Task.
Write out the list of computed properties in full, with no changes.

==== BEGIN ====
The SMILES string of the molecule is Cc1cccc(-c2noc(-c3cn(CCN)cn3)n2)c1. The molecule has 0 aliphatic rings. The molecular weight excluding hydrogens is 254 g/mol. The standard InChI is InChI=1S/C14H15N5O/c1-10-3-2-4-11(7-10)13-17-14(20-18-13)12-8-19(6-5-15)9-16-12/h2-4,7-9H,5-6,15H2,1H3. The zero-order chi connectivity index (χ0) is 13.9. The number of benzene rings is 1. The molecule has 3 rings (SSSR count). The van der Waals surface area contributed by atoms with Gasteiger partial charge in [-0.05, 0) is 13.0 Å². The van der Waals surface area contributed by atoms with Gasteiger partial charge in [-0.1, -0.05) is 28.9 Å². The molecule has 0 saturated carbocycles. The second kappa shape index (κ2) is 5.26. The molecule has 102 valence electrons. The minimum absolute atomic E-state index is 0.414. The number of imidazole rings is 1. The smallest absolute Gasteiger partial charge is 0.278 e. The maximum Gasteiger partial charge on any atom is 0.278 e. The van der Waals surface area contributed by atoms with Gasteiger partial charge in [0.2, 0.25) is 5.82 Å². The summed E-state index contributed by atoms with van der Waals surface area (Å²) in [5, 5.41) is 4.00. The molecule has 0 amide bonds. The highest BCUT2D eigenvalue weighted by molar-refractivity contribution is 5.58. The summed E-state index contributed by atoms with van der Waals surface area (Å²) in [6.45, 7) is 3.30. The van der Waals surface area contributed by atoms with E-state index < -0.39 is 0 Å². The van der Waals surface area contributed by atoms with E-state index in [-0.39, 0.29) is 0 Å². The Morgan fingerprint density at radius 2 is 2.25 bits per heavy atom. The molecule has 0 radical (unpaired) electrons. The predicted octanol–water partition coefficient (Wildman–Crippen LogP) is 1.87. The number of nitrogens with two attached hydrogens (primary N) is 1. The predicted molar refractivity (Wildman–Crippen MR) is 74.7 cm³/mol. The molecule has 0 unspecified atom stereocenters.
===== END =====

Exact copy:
The SMILES string of the molecule is Cc1cccc(-c2noc(-c3cn(CCN)cn3)n2)c1. The molecule has 0 aliphatic rings. The molecular weight excluding hydrogens is 254 g/mol. The standard InChI is InChI=1S/C14H15N5O/c1-10-3-2-4-11(7-10)13-17-14(20-18-13)12-8-19(6-5-15)9-16-12/h2-4,7-9H,5-6,15H2,1H3. The zero-order chi connectivity index (χ0) is 13.9. The number of benzene rings is 1. The molecule has 3 rings (SSSR count). The van der Waals surface area contributed by atoms with Gasteiger partial charge in [-0.05, 0) is 13.0 Å². The van der Waals surface area contributed by atoms with Gasteiger partial charge in [-0.1, -0.05) is 28.9 Å². The molecule has 0 saturated carbocycles. The second kappa shape index (κ2) is 5.26. The molecule has 102 valence electrons. The minimum absolute atomic E-state index is 0.414. The number of imidazole rings is 1. The smallest absolute Gasteiger partial charge is 0.278 e. The maximum Gasteiger partial charge on any atom is 0.278 e. The van der Waals surface area contributed by atoms with Gasteiger partial charge in [0.2, 0.25) is 5.82 Å². The summed E-state index contributed by atoms with van der Waals surface area (Å²) in [5, 5.41) is 4.00. The molecule has 0 amide bonds. The highest BCUT2D eigenvalue weighted by molar-refractivity contribution is 5.58. The summed E-state index contributed by atoms with van der Waals surface area (Å²) in [6.45, 7) is 3.30. The van der Waals surface area contributed by atoms with E-state index < -0.39 is 0 Å². The van der Waals surface area contributed by atoms with E-state index in [-0.39, 0.29) is 0 Å². The Morgan fingerprint density at radius 2 is 2.25 bits per heavy atom. The molecule has 0 radical (unpaired) electrons. The predicted octanol–water partition coefficient (Wildman–Crippen LogP) is 1.87. The number of nitrogens with two attached hydrogens (primary N) is 1. The predicted molar refractivity (Wildman–Crippen MR) is 74.7 cm³/mol. The molecule has 0 unspecified atom stereocenters.